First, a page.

focaccia. who ever’d thought it would be so easy to make. and so easy to eat! this is the tale of a young woman’s adventures to northern michigan and back to detroit, coming out the other end with fingerling focaccia (homemade!) en tow. what could be better? some really yummy, melty cheese, slabbed inside a hunk of this, roasted tomatoes layered in. now there’s an idea…

i realized i had never traveled alone. well, that’s a lie. i travel alone all the time, but always to see family and friends. never to, well, just be. no longer can i claim such innocence! friends, family, foe alike, let it be known: i’ve tasted the fruit of solitary travel, and i like it!

my parents have a lovely place in northern michigan. (right now i am pointing to the mid-upper section of my left ring finger. this is how michiganders relate location in the great mitten state). i have been going up to this lake, in fact, since i was a kid. great family friends of ours have a place up north, too, which is how the meyer clan became introduced, seduced, and generally fell in love with the place. blue water, white birches, evergreens galore. even on cloudy, winter days, the turquoise blue calms and soothes.

 well, i decided it was about time that i went there. alone. sola. just me myself and i. i must admit, i am pretty entertaining! 

i went on a mission: not just did i want to be alone with that great lake, i also wanted to bake some focaccia. we have all these potatoes from our fresh food share. simultaneously, la grande’s lacked us some good bread for a good week now. solution? potatoes into bread! fingerlings spread on top! simplicity meets beauty meets fresh bread. (also, there’s a working dryer there. mission numero three? laundry.)

so saturday i dedicated my day around the bread making. ha, what an overstatement! this bread was really low maintenance, and the breaks between action gave me time to get creative in some other kitchen adventures, knit, read, and dance to some oldies.

left: a saute of carrots, celery, cabbage with a delightful egg. right: a new take on crisp

the trip? a success indeed. so much so i wasn’t sure i wanted to come back to detroit yesterday afternoon. but, it’s back reality. at least i’ve got some fingerling focaccia love.

potato thyme fingerling focaccia
adapted from gourmet

2 1/2 teaspoons (a 1/4-ounce package) active dry yeast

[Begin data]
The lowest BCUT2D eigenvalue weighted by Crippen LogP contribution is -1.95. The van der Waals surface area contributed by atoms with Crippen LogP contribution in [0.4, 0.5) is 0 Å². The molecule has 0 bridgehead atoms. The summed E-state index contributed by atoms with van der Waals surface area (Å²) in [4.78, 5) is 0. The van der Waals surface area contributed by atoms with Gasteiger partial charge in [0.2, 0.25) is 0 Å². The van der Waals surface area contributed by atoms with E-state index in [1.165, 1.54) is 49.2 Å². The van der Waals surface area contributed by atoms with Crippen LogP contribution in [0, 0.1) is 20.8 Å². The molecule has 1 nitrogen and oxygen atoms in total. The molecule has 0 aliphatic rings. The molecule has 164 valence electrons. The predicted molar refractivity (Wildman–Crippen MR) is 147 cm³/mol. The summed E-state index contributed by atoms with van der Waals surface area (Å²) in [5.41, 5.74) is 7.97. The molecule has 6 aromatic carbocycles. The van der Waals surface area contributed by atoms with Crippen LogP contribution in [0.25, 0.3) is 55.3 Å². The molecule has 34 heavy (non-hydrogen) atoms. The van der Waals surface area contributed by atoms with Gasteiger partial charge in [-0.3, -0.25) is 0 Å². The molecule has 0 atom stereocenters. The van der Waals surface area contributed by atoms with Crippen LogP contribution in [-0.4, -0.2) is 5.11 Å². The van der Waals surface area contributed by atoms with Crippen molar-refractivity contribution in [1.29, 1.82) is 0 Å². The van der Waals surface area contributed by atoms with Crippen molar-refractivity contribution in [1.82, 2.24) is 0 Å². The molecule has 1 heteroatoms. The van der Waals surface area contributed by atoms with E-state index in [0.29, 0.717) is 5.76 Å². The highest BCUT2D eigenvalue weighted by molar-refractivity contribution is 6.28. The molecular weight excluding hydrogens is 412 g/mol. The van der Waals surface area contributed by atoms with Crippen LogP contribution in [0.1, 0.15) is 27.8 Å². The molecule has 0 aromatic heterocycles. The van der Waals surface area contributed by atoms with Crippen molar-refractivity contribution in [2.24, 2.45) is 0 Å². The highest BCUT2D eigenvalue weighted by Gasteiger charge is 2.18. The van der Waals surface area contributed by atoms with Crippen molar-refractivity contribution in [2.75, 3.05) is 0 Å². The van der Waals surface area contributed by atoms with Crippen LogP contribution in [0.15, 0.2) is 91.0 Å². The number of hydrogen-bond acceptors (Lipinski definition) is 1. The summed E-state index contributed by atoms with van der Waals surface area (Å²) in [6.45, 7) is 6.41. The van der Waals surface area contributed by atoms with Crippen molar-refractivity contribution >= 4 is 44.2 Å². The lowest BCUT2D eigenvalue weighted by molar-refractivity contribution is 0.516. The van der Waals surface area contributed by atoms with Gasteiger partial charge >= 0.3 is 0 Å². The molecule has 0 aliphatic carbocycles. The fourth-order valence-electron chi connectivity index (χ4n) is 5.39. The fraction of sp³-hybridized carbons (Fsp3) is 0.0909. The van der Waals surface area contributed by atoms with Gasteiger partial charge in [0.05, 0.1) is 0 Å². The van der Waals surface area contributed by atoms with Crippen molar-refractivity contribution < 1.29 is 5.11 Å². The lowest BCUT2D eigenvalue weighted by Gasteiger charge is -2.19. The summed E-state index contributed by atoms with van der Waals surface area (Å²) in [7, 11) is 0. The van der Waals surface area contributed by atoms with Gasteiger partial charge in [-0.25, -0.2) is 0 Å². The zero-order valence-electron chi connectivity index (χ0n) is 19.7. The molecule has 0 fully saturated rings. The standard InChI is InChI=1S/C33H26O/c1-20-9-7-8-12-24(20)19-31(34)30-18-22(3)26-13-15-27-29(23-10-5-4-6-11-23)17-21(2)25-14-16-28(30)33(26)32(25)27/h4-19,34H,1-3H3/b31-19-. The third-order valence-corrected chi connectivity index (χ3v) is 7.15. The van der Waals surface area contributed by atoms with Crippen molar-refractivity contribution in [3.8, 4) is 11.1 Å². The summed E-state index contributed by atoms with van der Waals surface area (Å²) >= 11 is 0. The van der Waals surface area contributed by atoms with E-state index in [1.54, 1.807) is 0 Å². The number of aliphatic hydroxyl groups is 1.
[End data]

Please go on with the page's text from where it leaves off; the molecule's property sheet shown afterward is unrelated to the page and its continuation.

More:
2 1/2 cups all-purpose flour 
2 cups spelt flour2 cups mashed cooked russet (baking) potatoes (about 1 1/4 pounds)
1 tablespoon salt
2 garlic cloves, sliced thin
1 teaspoon crumbled dried thyme
1/3 cup olive oil
1 1/2 pounds small fingerling potatoes
1. In a small bowl sprinkle the yeast over 1 cup warm water and let it proof for 5 minutes, or until it is foamy. 
2. In a large bowl combine well 4 cups of the flour with the mashed potatoes and the salt until the mixture resembles coarse meal, add the yeast mixture, and stir the dough until it is combined well. 
3. Turn the dough out onto a floured surface and knead it, incorporating as much of the remaining 1/2 cup flour as necessary to prevent it from sticking, for 8 to 10 minutes, or until it is smooth and elastic. 

4. Form the dough into a ball, put it in an oiled bowl, and turn it to coat it with the oil. Let the dough rise, covered with plastic wrap, in a warm place (i left mine on top of the dryer: killed two birds with one stone: clean, dry clothes and fresh bread!) for 1 1/2 hours, or until it is double in bulk. 

5. While the dough is rising, in a small bowl stir together the garlic, the thyme, and the oil and let the mixture stand, covered. 

6. Once dough’s doubled in size, turn the dough out into a well-oiled 15 1/2- by 10 1/2-inch jelly-roll pan. i unfortunately could not find the jelly roll pan and used the bottom half of a broiling pan. made for a thicker focaccia.

7. Press it evenly into the pan, and let it rise, covered loosely, in a warm place (on top running dryer!) for 45 minutes or less, or until it is almost double in bulk. 
8. Using a mandoline or hand-held slicer (i actually used a vegetable peeler) cut the fingerling potatoes into paper-thin slices, arrange the slices on the dough, overlapping them. 
9. Brush with the oil mixture and sprinkle the focaccia with salt and pepper to taste.
10. Bake it in the bottom third of a preheated 400°F. oven for 40 to 50 minutes, or until it is golden. Let the focaccia cool in the pan on a rack and serve it warm or at room temperature.